Nozick was too clever to regard his theory of justice as an outright defense of our capitalist status quo, but many of his readers, and others who follow along the lines he blazed, are not as circumspect. They may acknowledge deviations at the margins between their libertarian intuitions and real world practices. But they think that the distributions capitalist markets generate are basically just, and certainly just enough not to require remediation.
To understand the structure of Nozick’s argument, an analogy will be helpful.
A deductive argument is a sequence of sentences every one of which follows from preceding sentences by truth-preserving rules of inference – going back to premises, sentences that are accepted as true for the sake of the argument in question.
If the premises are true and if the rules of inference are properly followed, the conclusion, the last sentence in the sequence, is true. We can be as confident of this as can be. For establishing conclusions, deductive arguments have been the gold standard from time immemorial.
The argument Nozick concocted proceeds analogously. It has two parts: a theory of just initial acquisition that specifies how individuals can rightfully appropriate previously unowned things; and a theory of justice in transfer, that specifies how rightfully owned things can be exchanged or given away. Whatever is rightfully acquired directly from nature is like a premise, and the rules that govern exchange are like truth-preserving rules of inference.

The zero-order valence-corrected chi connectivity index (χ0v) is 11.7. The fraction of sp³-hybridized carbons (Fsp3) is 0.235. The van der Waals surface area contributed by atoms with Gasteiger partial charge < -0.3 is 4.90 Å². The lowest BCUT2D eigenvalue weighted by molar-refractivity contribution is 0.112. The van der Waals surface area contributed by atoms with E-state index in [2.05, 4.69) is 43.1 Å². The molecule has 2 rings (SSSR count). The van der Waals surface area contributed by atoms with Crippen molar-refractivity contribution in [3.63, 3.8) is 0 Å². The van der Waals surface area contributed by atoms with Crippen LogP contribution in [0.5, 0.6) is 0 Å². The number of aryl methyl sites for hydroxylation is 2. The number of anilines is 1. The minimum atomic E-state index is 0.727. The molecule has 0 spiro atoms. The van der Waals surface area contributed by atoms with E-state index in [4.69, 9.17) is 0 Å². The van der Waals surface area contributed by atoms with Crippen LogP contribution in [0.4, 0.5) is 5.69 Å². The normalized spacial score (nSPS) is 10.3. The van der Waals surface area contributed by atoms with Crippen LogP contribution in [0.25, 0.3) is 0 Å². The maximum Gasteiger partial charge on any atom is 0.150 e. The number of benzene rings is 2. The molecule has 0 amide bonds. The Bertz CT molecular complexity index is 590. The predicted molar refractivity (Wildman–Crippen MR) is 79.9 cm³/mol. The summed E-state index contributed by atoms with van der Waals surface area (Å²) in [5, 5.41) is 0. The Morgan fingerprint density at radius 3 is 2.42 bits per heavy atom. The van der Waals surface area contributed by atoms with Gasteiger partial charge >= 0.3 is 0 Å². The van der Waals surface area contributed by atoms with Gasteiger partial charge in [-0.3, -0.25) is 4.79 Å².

Then, just as whatever is deduced from true premises is true; whatever results from the just transfer of justly acquired things is just – no matter how unequal the resulting distribution may be.
For the sake of argument, let’s stipulate that a theory of this sort is defensible. This is a major concession, and not only because no one has ever produced a plausible theory of just initial acquisition.
John Locke (1632-1704) tried and Nozick and others have done their best to improve on his views. But no matter how many epicycles they add on, Locke’s labor theory of property, the best – indeed, the only — contender going, is and always will be hopeless.
The idea that voluntary exchanges are justice preserving fares better, though it is far from clear how merely excluding overt force or fraud, which is all libertarians normally do, is enough to convince anyone who is not already a confirmed libertarian that market transactions really do preserve justice.
How just, for example, is the wage bargain of classical economic theory? Workers are not slaves; no one forces them to work. But if the alternative to working for a subsistence wage is starvation, where is the justice in that?
Even if we turn a blind eye to these and other problems with theories of justice of the Locke-Nozick type, it is plain that real world capitalist markets do not even begin to approximate what they envision.
People have always come by the things they own in ways that flagrantly violate the theory’s precepts. The problem isn’t just that previously unowned things have seldom been privately appropriated without violating other individuals’ rights. It is also that force and fraud have been endemic to capitalist market transactions from Day One.
Therefore, even on a libertarian theory of the kind just sketched, real world capitalist distributions are flagrantly unjust.
Libertarians deny this, of course; many of them also insist that unfettered economic rationality in genuinely free markets will dissolve away any and all disabling effects of racial divisions and animosities.
Read Coates — and see how, in the real world, just the opposite is the case. So far from ending racial inequalities, actual market transactions exacerbate the problem.
This too is not exactly news, except to libertarians and others who unreflectively think like they do. Many people these days find themselves doing precisely that, whether they realize it or not.